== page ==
Often, employers use employee handbooks to provide an employee with information about the employment relationship and to spell out various policies. While some of the policies may inform the employee about the company's mission and notify the employee of basic rights as required by state or federal laws, others may discuss rights of an employee or employer that are not spelled out anywhere else. These may include rights related to sexual harassment, timekeeping, attendance, workplace conduct, company expectations, paid time off, dress codes, and grooming. The employer may use the handbook to communicate information that it may use to defend itself in litigation as well. If you have questions about your employee handbook, the Austin employment lawyers at Wiley Walsh, P.C. may be able to assist you.Information in Employee Handbooks
Texas is an employment at-will state. An employer is allowed to terminate an employment relationship for any reason unless there is an employment contract, collective bargaining agreement, recognized public policy, or statute that prohibits this action. Generally, an employment handbook does not alter the at-will relationship. A carefully drafted employment handbook will include a statement that the employer reserves the right to amend the handbook policy at any time for any reason so that the employer can avoid a claim that an implied promise was made in the handbook.
Policies that may be considered in an employment handbook may relate to discrimination, harassment, dating among employees, holiday and sick days, rest breaks, lunch breaks, family or medical leave, military leave, bereavement, jury duty, voting, benefits, employment at will, performance and discipline, workers' compensation, wage deductions, privacy, and work accidents.
In some states, an employment handbook or policy can be part of the employment contract. Statements in the handbook can be interpreted as promises to the employee. However, in Texas, there is a strong presumption favoring an at-will standard, and generally, courts will not consider statements in an employee handbook a promise or contract.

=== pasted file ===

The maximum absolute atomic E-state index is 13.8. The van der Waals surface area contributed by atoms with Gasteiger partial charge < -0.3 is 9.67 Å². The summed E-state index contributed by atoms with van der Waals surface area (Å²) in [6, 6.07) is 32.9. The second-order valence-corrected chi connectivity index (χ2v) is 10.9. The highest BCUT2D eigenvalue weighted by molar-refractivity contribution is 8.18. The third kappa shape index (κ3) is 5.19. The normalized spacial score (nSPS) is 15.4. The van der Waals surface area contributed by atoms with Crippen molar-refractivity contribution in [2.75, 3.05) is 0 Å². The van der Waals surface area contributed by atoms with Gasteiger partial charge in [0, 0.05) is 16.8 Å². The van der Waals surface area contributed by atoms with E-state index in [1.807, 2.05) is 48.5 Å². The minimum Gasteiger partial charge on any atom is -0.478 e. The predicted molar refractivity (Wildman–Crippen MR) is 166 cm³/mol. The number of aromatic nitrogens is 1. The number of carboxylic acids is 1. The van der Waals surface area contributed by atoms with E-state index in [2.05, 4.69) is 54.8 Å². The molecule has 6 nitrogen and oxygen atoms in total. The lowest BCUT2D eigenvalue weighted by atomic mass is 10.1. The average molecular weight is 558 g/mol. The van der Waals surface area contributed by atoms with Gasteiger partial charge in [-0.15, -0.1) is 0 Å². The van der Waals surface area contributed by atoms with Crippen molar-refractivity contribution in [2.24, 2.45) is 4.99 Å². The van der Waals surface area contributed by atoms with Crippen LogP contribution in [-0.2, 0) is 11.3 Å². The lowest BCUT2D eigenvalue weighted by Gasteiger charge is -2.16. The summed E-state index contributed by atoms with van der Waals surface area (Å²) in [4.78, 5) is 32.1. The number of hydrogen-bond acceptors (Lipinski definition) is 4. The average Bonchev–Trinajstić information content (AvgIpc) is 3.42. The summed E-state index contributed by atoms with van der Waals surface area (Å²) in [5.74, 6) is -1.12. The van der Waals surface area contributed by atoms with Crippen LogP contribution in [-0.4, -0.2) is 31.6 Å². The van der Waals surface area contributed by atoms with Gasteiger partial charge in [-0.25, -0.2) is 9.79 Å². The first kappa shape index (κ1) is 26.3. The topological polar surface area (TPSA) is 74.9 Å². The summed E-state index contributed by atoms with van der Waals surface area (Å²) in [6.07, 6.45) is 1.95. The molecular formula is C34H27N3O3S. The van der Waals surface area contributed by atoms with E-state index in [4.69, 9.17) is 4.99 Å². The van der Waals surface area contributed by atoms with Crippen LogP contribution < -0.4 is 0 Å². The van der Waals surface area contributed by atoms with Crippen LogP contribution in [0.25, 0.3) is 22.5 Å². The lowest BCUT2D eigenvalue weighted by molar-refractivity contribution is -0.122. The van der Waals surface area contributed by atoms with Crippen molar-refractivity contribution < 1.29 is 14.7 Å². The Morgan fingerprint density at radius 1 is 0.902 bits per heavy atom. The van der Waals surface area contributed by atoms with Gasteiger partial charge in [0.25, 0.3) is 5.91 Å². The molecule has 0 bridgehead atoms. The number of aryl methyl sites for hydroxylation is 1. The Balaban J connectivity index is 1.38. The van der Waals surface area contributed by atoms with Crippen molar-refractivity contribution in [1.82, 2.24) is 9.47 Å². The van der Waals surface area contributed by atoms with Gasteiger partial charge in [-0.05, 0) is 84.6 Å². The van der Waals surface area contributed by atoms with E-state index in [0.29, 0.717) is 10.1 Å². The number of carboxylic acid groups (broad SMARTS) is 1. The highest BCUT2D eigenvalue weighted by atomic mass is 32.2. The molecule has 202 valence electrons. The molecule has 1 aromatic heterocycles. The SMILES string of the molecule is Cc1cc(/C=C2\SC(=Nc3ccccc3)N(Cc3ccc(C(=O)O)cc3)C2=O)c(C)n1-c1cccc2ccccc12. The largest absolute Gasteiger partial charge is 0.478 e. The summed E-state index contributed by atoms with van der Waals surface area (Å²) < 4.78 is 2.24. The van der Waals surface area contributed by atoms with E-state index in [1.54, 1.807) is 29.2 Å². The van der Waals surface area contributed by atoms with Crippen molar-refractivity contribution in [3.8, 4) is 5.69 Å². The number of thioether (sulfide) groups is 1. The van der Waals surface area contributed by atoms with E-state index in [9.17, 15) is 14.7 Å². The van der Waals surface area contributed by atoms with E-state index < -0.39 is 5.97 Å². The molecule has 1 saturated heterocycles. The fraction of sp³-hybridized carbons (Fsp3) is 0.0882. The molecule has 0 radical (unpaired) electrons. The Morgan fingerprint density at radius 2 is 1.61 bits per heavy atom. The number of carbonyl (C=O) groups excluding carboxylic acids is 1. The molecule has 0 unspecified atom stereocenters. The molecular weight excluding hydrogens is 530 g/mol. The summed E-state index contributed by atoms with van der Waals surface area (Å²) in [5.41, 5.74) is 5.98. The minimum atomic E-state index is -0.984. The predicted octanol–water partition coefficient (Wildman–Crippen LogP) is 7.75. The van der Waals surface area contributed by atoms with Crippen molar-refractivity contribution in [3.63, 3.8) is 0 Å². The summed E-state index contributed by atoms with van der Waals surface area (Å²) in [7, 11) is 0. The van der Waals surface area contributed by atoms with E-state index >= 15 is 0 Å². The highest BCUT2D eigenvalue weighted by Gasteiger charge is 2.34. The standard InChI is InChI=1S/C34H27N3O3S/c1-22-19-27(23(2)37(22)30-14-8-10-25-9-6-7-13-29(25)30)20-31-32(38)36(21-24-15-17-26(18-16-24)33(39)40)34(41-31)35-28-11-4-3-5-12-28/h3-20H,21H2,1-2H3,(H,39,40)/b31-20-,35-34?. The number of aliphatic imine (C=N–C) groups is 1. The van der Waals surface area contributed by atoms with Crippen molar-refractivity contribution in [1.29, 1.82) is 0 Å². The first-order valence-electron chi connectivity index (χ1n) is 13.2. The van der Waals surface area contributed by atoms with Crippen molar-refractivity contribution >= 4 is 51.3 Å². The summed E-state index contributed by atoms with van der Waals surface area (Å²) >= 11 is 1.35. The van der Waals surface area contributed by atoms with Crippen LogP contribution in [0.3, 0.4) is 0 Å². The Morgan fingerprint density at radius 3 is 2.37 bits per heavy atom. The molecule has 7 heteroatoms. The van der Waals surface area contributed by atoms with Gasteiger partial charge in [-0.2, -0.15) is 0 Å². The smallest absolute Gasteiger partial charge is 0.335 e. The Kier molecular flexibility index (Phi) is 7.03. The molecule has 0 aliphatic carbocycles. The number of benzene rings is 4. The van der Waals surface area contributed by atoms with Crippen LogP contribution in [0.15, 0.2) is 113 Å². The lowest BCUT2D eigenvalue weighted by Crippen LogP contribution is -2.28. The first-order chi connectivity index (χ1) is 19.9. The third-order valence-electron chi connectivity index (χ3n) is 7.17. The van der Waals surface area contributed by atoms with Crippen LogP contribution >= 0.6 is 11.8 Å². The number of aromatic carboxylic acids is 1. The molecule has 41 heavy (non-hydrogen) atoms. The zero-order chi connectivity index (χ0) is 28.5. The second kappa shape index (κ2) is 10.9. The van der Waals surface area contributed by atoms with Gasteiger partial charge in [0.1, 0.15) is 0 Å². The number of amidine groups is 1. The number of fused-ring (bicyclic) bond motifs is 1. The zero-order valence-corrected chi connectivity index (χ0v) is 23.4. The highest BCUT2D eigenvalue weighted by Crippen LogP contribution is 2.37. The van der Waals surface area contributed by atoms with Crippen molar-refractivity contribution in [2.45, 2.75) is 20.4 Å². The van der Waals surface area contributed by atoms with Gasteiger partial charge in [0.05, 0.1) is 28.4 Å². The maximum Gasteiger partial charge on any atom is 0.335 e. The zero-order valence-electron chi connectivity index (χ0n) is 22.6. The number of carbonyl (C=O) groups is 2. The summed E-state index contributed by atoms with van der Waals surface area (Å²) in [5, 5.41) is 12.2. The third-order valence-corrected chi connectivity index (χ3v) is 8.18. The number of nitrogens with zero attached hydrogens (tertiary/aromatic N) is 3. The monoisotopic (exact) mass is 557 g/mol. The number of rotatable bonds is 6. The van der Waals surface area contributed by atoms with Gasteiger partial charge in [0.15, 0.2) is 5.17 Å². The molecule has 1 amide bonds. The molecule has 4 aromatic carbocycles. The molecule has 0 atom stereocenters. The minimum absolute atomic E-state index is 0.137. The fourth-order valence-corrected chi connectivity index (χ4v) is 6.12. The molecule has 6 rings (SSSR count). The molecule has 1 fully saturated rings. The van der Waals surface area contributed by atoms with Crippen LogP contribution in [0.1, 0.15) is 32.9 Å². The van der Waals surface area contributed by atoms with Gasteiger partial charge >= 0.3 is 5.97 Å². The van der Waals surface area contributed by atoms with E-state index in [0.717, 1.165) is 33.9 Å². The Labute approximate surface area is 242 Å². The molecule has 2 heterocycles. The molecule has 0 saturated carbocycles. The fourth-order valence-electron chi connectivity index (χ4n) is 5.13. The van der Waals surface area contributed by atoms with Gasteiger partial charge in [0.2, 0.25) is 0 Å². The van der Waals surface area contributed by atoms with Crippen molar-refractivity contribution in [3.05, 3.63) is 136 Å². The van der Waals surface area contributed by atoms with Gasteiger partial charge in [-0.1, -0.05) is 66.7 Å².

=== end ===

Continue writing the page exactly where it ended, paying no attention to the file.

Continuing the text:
In some cases, there is no disclaimer in the handbook. For example, if the disciplinary procedures state that termination is restricted to situations in which the employer has good cause or just cause, it may be possible to argue that the handbook changed the usual at-will employment to a relationship requiring good or just cause to terminate. In another example, the handbook might be part of a collective bargaining agreement, in which case the employer must honor the terms of the handbook in the same way that it must honor the collective bargaining agreement. However, an employer that incorporates a summary plan description for specific benefits into the handbook will not be able to disregard those benefit plan rules just because they have been placed in the employment handbook.
Sometimes the handbook can provide evidence of discrimination. For example, if your handbook includes procedures related to discrimination claims, and the employer violates those rules in connection with a Hispanic employee but follows them in connection with white employees, it may be possible to use this as evidence of discrimination.Contact an Austin Attorney to Discuss Your Case
If you believe that your employer has violated a policy in an employee handbook, you should consult our Austin lawyers. It is important to discuss your specific situation with an attorney rather than assuming that you have no recourse. Wiley Walsh, P.C. represents employees in cities such as Austin, Georgetown, Round Rock, Cedar Park, Pflugerville, Leander, Del Valle, Kyle, San Marcos, San Antonio, New Braunfels, and Fredericksburg. Call us at (512) 271-5527 or use our online form to set up an appointment. We also can assist people who need a sexual harassment lawyer or representation in bringing a discrimination claim.